On this same note, keep the jurors happy by presenting evidence efficiently.  Don’t waste words with your jurors.  For one thing, jurors, just like the rest of us have short attention spans.  In this era of instantaneous information, attention spans are much shorter than they used to be 50 years ago.  If you drag on endlessly not only will the jurors not retain any of your information as they will lose focus but to add insult to injury the jurors will despise you for wasting their time.  Jurors don’t want to be in court.  They have jobs and families they need to attend to.  If you waste the jurors’ time they will resent you for this and they will likely hold you client accountable for your actions.  So do everything you can to trim down unnecessary information.  Cut any and all superfluous language from your opening and closing statements.  Don’t have your witnesses testify as to any information which does not directly help the jurors reach a verdict in your favor.  If an item of testimony does not help the jurors in formulating a verdict for your client then omit that testimony from your presentation at trial.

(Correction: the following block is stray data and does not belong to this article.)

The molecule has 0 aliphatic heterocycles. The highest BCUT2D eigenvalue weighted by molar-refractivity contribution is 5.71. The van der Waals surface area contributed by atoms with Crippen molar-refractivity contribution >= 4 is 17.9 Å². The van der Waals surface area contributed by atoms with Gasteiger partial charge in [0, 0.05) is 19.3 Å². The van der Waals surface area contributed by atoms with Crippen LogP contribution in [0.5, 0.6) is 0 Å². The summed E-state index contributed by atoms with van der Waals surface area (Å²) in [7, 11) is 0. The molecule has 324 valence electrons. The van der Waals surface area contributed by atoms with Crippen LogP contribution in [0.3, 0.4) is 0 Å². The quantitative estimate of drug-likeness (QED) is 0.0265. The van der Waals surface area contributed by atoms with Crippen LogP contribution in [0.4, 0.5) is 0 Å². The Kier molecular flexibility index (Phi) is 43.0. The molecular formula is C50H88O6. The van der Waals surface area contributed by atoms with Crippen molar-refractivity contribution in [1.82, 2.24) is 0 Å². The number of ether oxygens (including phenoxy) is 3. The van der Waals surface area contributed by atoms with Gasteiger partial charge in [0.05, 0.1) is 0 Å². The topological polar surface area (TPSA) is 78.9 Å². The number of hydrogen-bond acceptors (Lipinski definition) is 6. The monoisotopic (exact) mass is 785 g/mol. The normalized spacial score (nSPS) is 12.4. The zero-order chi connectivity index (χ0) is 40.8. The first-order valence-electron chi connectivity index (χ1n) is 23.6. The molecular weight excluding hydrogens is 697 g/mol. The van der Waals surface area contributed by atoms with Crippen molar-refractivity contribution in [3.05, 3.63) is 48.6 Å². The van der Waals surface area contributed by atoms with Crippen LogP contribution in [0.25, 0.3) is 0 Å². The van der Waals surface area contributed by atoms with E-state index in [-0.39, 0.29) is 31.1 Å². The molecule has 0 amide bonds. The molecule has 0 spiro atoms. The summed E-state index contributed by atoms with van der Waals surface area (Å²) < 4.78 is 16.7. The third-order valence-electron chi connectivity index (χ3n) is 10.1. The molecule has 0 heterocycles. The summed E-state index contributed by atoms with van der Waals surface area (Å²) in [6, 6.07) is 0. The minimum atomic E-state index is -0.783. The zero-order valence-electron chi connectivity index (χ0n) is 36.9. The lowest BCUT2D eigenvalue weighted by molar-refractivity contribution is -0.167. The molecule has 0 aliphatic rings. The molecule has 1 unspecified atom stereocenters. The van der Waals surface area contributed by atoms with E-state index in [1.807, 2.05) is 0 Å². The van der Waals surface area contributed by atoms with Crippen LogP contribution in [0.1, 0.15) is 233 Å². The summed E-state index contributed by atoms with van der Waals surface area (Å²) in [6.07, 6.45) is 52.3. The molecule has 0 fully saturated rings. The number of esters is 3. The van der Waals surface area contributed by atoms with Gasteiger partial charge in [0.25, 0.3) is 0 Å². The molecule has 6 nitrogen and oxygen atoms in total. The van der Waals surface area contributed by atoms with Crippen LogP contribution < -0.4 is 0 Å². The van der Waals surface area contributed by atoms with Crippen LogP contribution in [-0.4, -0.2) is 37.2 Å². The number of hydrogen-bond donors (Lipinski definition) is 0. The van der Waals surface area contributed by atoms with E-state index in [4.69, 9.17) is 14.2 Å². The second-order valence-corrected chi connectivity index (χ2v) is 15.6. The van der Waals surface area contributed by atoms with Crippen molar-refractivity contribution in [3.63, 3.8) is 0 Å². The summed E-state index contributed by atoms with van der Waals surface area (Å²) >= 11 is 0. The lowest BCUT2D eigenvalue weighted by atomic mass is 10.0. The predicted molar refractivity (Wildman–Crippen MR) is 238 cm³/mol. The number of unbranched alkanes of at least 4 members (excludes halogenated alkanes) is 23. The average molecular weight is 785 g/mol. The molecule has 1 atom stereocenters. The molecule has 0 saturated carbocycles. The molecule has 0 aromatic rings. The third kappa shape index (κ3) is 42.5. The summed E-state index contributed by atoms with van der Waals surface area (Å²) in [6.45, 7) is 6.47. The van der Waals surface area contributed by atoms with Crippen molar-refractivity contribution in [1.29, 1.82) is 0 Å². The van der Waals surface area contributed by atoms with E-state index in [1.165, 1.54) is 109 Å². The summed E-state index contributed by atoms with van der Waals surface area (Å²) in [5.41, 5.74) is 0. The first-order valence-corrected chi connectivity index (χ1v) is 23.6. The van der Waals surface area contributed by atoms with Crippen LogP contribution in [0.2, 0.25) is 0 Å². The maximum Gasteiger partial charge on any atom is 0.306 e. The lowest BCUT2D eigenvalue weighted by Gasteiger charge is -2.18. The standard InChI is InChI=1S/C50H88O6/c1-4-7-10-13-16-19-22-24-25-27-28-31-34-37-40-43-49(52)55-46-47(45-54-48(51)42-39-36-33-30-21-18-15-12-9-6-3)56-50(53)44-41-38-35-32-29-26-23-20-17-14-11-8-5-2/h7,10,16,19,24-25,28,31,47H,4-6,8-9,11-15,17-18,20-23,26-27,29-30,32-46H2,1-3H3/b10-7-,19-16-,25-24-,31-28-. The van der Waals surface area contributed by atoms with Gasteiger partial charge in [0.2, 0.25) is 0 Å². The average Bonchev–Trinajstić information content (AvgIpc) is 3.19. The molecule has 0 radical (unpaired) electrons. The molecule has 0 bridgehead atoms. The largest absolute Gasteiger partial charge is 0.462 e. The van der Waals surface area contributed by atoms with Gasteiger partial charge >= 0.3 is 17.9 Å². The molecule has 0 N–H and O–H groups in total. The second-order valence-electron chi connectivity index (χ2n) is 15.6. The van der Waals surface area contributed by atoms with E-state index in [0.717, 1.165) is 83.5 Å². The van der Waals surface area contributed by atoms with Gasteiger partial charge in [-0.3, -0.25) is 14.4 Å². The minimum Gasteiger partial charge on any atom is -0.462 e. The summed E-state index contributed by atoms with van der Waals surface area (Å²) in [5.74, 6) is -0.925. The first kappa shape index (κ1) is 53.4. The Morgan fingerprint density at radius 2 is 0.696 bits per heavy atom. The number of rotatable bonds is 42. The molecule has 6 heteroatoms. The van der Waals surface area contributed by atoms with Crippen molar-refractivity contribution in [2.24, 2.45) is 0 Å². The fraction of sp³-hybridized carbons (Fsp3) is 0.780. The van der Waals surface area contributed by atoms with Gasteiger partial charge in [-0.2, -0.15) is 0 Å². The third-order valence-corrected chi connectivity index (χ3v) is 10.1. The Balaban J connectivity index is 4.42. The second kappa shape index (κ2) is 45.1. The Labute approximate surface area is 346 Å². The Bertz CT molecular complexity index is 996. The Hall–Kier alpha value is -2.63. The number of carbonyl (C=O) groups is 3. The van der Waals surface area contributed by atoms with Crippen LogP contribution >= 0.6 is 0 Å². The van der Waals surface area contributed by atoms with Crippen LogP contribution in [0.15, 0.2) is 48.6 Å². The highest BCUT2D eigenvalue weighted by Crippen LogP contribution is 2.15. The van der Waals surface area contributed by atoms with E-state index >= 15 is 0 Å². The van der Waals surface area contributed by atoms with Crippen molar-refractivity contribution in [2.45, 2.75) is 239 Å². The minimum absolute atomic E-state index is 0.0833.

To keep your jurors interested and happy be sure to make regular and consistent eye contact with your jurors.  This keeps the jurors involved.  The jurors feel like they are part of the process when you consistently make eye contact with them.  Making eye contact with your jurors is also a necessary element of persuasion.  When you don’t look at your jurors you don’t build rapport with your jurors.  If you want to persuade anyone you had better build rapport first.  Eye contact develops trust.  Tell your witnesses to do the same with the jurors.  The last thing that eye contact does is remind you as advocate who your jurors are.  You need to always be considering things from the jurors’ perspective.  You should always be thinking about what your specific jurors most need to hear or see in order to be persuaded.  By consistently making eye contact with them you are reminded of the fact that you need to tailor the presentation of evidence to your jurors’ unique set of characteristics.